MathGroup Archive 2011

[Date Index] [Thread Index] [Author Index]

Search the Archive

Re: FindFit power law problem

  • To: mathgroup at
  • Subject: [mg117200] Re: FindFit power law problem
  • From: Bill Rowe <readnews at>
  • Date: Fri, 11 Mar 2011 04:34:01 -0500 (EST)

On 3/10/11 at 6:06 AM, gwardall at (Gary Wardall) wrote:

>I was wondering if you really meant to transform both the x and y

>Fit[Log[10, data], {1, x}, x]

>Does just that. Some software transforms just the y data when
>estimating the coefficients for the model y = a x^b.

>What happens is they transform just the y data and use the linear


>Finding the coefficients aa and bb and state the results as



>is equivalent to:


>in turn is equivalent to:


>which is also equivalent to:


>Note then that a=Exp[aa] and b=bb.

>I hope my Algebra is correct.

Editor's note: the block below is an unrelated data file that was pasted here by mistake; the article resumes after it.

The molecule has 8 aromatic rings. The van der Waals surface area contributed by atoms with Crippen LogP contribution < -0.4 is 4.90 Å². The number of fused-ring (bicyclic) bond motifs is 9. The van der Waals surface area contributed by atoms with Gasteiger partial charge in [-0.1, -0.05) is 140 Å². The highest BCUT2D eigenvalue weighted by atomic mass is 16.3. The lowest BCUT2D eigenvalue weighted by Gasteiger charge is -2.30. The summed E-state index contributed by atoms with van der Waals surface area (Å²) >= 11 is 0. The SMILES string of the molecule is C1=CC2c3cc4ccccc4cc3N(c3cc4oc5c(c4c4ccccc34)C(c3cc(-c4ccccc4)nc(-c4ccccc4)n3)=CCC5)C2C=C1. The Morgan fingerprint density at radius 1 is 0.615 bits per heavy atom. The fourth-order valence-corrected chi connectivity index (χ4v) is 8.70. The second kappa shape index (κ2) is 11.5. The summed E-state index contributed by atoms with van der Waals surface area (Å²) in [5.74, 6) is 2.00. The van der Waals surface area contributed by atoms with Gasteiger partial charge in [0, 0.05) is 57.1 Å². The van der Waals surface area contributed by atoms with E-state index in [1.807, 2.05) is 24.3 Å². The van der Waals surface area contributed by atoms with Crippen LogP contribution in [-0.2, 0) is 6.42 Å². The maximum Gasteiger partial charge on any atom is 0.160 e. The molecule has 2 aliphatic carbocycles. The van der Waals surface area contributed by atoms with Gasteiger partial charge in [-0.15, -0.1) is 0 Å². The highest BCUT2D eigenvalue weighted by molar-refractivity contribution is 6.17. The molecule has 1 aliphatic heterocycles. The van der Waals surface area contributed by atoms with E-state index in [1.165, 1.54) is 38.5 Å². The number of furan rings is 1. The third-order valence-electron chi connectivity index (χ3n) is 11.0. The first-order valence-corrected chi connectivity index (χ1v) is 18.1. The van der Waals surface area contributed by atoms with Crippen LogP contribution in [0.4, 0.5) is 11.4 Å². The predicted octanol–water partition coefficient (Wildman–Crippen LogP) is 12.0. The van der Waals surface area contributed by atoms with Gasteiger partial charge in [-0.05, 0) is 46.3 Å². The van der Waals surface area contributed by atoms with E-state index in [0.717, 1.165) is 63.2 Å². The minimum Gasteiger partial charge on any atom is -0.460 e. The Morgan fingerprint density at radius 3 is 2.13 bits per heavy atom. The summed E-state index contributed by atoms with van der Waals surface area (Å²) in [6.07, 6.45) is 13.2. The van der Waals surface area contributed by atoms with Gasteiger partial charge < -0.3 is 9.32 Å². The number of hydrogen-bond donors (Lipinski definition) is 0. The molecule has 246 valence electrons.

Your algebra looks right. However,...

You start you post by asking about transforming both x and y.
You have a model where you transform y then seem to be
suggesting to do:

FindFit[xformedData, a Log[x] + b, {a,b}, x]

This is exactly the same as doing

FindFit[Log[data], a + b x, {a,b},x]

That is setting up the model as a linear function of Log[x] is
exactly the same as transforming both x and y then using a
linear model to fit the transformed data.

Note also, the difference in fit parameters comes about by
transforming y. For real data, errors are almost always
additive. Any non-linear transformation of measured y data with
additive error creates a fundamentally different model. The
point is f[y+error] does not map to f[y] + f[error] unless f is
a linear function. If the range for you data isn't too large,
doing a non-linear fit to the data will give approximately the
same result as doing a linear fit to appropriately transformed
data. A sufficiently small range in this context means the
deviation from true linearity is small. Or said differently, any
non-linear function restricted to a sufficiently small range
looks linear.

  • Prev by Date: Re: How to kill slave kernel securely?
  • Next by Date: Re: determining boundary of a region in n-dimensional euclidean space
  • Previous by thread: Re: FindFit power law problem
  • Next by thread: Re: FindFit power law problem